vant. 

As in most areas of psychology, 
the focus was on males, and the inter- 
est in females has only been of recent 
concern. Investigations of the devel- 
opment of self-esteem in girls has not 
produced conclusive results. Some 
authors (Dickstein, 1978) attribute 
self-esteem in girls to the mother- 
daughter relationship, while others 
(Loeb, 1978) think both parents shape 
the girl's self-esteem. The mother- 
daughter hypothesis loses strength 
in the face of other related evidence. 
Women's achievement and self-esteem 
are reported to have a positive 
correlation (Primavera, 1974); while, 
on the other hand, women who achieve 
are reported to have rejected their 
mothers. (Bardwick, 1971). Neither 
explains the significant differences 
in self-esteem between men and 
women. 

A more obvious explanation would 
be that parents, as members of our 
society, reflect the beliefs of the 
society in which they live. These 
bel ief s are transmitted to their 
children, who in turn develop atti- 
tudes based on a common belief system. 
As clearly documented in this paper, 
our society upholds male superiority. 
It also values more the masculine 
roles and all the personality charac- 
teristics believed needed to perform 
these roles. •"• istorical ly, mascu- 
linity has been associated with 
competency and the ability to better 
survive in this world. Variations of 
self-esteem in women would then depend 
on the extent to which they perceive 
themselves as having, or being able to 
have, the highly prized masculine 
characteristics. 

This "masculinity" position ex- 
plains more research findings than any 
other position offered concerning the 
development of self-esteem in women. 
It explains existing sex-differences 
in self-esteem, as well as the differ- 
ences observed between black, white 



and latino women. It can also be used 
to explain experimental changes in 
self-esteem produced in both men and 
women. 

As mentioned earlier in this paper, 
men and women have experienced changes 
In self-esteem based on information given 
by a credible source regarding the 
masculine characteristics they possess 
(Whi taker, 1976). Contrary to popular 
belief that women should be pleased 
to have more feminine than masculine 
characteristics, it has been clearly 
established that "feminine" males 
have lower self-esteem than "masculine" 
females. "Masculine" males are also 
reported as having higher self-esteem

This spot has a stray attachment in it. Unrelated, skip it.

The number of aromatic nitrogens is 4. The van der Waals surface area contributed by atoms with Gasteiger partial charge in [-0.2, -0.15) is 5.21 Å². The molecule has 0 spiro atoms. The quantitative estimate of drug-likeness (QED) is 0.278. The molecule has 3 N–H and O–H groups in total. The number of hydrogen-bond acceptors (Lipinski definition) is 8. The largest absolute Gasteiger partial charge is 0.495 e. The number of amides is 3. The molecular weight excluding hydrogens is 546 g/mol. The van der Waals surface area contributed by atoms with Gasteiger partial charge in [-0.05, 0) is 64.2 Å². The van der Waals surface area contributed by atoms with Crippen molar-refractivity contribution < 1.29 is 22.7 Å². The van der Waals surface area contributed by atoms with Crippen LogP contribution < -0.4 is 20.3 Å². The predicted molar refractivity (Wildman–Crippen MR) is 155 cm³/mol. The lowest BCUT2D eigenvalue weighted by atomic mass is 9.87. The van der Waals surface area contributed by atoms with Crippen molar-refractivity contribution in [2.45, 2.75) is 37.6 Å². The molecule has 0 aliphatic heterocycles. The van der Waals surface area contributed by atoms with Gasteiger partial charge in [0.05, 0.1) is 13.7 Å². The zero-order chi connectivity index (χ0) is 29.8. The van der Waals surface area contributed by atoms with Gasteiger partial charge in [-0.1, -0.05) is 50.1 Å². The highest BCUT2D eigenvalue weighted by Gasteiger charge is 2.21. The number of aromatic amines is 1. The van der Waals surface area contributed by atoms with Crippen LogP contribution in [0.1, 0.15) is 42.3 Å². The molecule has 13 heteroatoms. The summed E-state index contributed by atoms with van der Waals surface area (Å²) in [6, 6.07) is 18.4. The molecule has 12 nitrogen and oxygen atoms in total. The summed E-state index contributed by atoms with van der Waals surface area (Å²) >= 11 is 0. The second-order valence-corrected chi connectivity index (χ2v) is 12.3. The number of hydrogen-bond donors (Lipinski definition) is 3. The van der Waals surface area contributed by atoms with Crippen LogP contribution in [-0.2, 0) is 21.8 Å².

than "feminine" males (Sappenf ield, 
1975). In short, "masculinity" in both 
sexes, has been clearly shown to have 
a significantly high correlation with 
self-esteem (Antill and Cunningham, 1979), 

Based on the evidence presented, 
the position is advanced that self- 
esteem is an attitude, an opinion, a 
predisposition towards the self 
which is dependent on each individual's 
belief system, Women who perceive 
themselves as an extension of the 
important men in their lives, or 
who believe their function in life 
is to serve and be protected by others, 
would of necessity, have a lower opin- 
ion of themselves than women who do 
not hold these beliefs. This author's 
comparative study between black, white 
and latino women reflects this position. 
Latino women, who have shown signifi- 
cantly lower self-esteem than black 
and white w omen, have been taught to 
believe they are an extension of their 
families and the important men in 
their lives. White women share some 
of these beliefs, but not to the same 
extent as the latino women. Black 
women, reported as having higher self- 
esteem than white women, have been 
taught to believe they are responsible 
for their own survival and frequently 
for the survival of their families. 

Viewed as an attitude, self-esteem 
is learned and subject to change. 
Therapeutic approaches to change women's 
self-esteem ought to focus on cognitive 



processes to change their traditional 
beliefs; however, behavioral and affec- 
tive aspects should not be discounted,, 
Women should be rewarded in their attempts 
to display "masculine characteristics" 
leading to success in our society while 
providing them with the needed emotional 
support o Given the recognition for 
change, one should be aware of two pos- 
sible barriers women must overcome in 
acquiring a new identity: the anxiety, 
produced by internal conflicts and the 
lag between a change in beliefs and 
resultant behaviors, and actual percep- 
tion of the self as a new identity. 

Once women are able to accept 
their new identity, the wide gap in 
self-esteem between the sexes should 
decrease. Women would then become 
happier and more productive individuals 
in their professional as well as 
traditional roles. 



REFERENCES 

AntHl, Jo and Cunningham, J. Sell-esteem 
as a lunctlon ol masculinity in 
both. sexes. Journal ol Consulting 
6 Clinical Psychology^ 47 (7979) 
7*3-7*5. 

Barawick, J e M. Psychology ol Womzn* 
A Study o I Bio-Cultural tonUUctS. 
Harper S Row. New Yorko 797/.